Read through the brief summaries below and choose two artists to explore in more depth. Make notes in your learning log or blog about how your chosen photographers use their art to comment on their own identity and the issue of female identity in general. Note down any similarities and differences between the two. Could any aspects of their work influence your own practice?
I chose Barbara Kruger (b. 1945) and Sam Taylor-Johnson (b.1967, aka Sam Taylor-Wood).
Here I focus on Kruger; the comparison between the two will be at the end of the Taylor-Johnson post.
Kruger’s work has a distinctive style, resembling inter-war Constructivist propaganda: montages of found black-and-white images with bold type slogans overlaid (usually in Futura Bold Oblique, font fans). The only colour used is red, usually as a backdrop to the text, which also lends a pseudo-communist air to the artworks.
Her early career as a graphic designer for magazines comes very much to the fore – she uses mass media imagery as the basis for her work. The concise and strident slogans and simple images, usually a detail from a larger piece, make for very direct and clear communication of message. Subtlety is largely absent, in comparison to the work of her contemporary Cindy Sherman.
Her use of personal pronouns in the slogans makes the artworks about identity. She often makes bold, declarative statements attributable to, or about, a wider set of people (usually women), such as Your body is a battleground, I shop therefore I am, Your gaze hits the side of my face.
Feminism and feminine identity comes through as major themes. As previously noted there is a running theme in much feminist art regarding the male gaze – Kruger addresses this in the most direct way possible with Your gaze hits the side of my face (1981) – simultaneously acknowledging the gaze and rejecting it by turning away. And yet an alternative reading is to focus on the word ‘hit’ – the violence of the gaze and allusions to domestic abuse? Either way, the use of a statue as the basis for the image signifies the lengthy history of the gaze and the gazed-upon.
I was amused to see that Kruger recently collaborated with a sunglasses manufacturer using this slogan.
I was less amused to see that Kruger’s more recent work seems to be a little more problematic with regards to her feminist credentials. In 2010 she returned to her magazine design roots with a cover for W magazine:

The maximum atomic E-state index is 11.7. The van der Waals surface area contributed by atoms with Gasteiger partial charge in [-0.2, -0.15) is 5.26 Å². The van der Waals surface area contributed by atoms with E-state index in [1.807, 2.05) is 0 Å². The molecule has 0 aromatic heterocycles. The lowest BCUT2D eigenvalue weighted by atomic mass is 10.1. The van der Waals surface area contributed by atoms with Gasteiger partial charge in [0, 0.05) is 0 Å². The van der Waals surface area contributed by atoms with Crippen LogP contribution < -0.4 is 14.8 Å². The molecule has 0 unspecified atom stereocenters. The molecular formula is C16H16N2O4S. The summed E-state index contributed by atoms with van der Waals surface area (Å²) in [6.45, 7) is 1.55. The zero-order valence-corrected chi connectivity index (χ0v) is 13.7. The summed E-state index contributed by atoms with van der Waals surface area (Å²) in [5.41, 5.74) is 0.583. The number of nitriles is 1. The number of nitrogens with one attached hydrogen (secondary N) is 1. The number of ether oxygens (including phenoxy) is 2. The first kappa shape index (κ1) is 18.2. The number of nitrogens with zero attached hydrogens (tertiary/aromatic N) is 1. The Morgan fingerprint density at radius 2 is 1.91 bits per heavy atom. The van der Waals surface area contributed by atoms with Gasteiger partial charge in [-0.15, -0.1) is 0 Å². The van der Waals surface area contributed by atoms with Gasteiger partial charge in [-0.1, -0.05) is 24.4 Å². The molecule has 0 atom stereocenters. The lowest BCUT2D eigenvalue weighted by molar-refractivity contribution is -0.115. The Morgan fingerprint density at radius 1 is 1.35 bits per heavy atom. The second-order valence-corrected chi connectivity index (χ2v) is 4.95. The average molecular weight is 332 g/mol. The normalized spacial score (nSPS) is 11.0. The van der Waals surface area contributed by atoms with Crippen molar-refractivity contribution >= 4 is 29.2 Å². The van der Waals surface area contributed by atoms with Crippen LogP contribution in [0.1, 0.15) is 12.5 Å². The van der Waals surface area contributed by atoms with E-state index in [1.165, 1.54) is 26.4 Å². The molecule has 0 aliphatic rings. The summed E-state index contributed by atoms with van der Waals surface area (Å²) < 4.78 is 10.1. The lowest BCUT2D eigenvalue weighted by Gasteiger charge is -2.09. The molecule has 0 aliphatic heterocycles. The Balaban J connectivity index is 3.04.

It references the classic agitprop Kruger style and is replete with personal pronouns – yet this is not a found photograph, it’s a highly stylised photoshoot of a blatantly narcissistic and self-serving celebrity. And for someone who in 1981 was all about subverting the male gaze to end up delivering nude Kardashian shot – sorry, but I cried ‘sellout!’ at this…
Although… there are two versions of the cover, one with Kardashian in a strident hands-on-hip pose and the other with a more neutral, open pose. Maybe Kruger did have a feminist message, though it may be too well hidden for me. Kruger’s own take? “I thought it was a funny comment on the need to show and tell constantly” (W Magazine 2010).
Did Kruger’s strident messages change the world? From Mary Warner Marien:
“Future historians may be tempted to date the conclusive demise of Postmodern photographic practice to a particular place and time: New York City, Monday evening, November 8, 2004, when Barbara Kruger’s iconic photograph Untitled (I shop therefore I am), a once heretical and divisive indictment of consumer culture, was sold at auction for $601,600.” (Marien 2014: 491)
Could any aspects of Kruger’s work influence my practice? I don’t think so, certainly not the visual style or the text/image montage approach; it’s all a bit shouty and bold and that’s not really my preferred mode of communication.
Marien, M.W. (2014) Photography: A Cultural History. (4th ed). UK: Laurence King Publishing.
http://www.theartstory.org/artist-kruger-barbara-artworks.htm (accessed 08/04/2016)
http://hyperallergic.com/33648/thinking-of-magazines-as-art-objects/ (accessed 08/04/2016)
http://www.interviewmagazine.com/art/barbara-kruger (accessed 08/04/2016)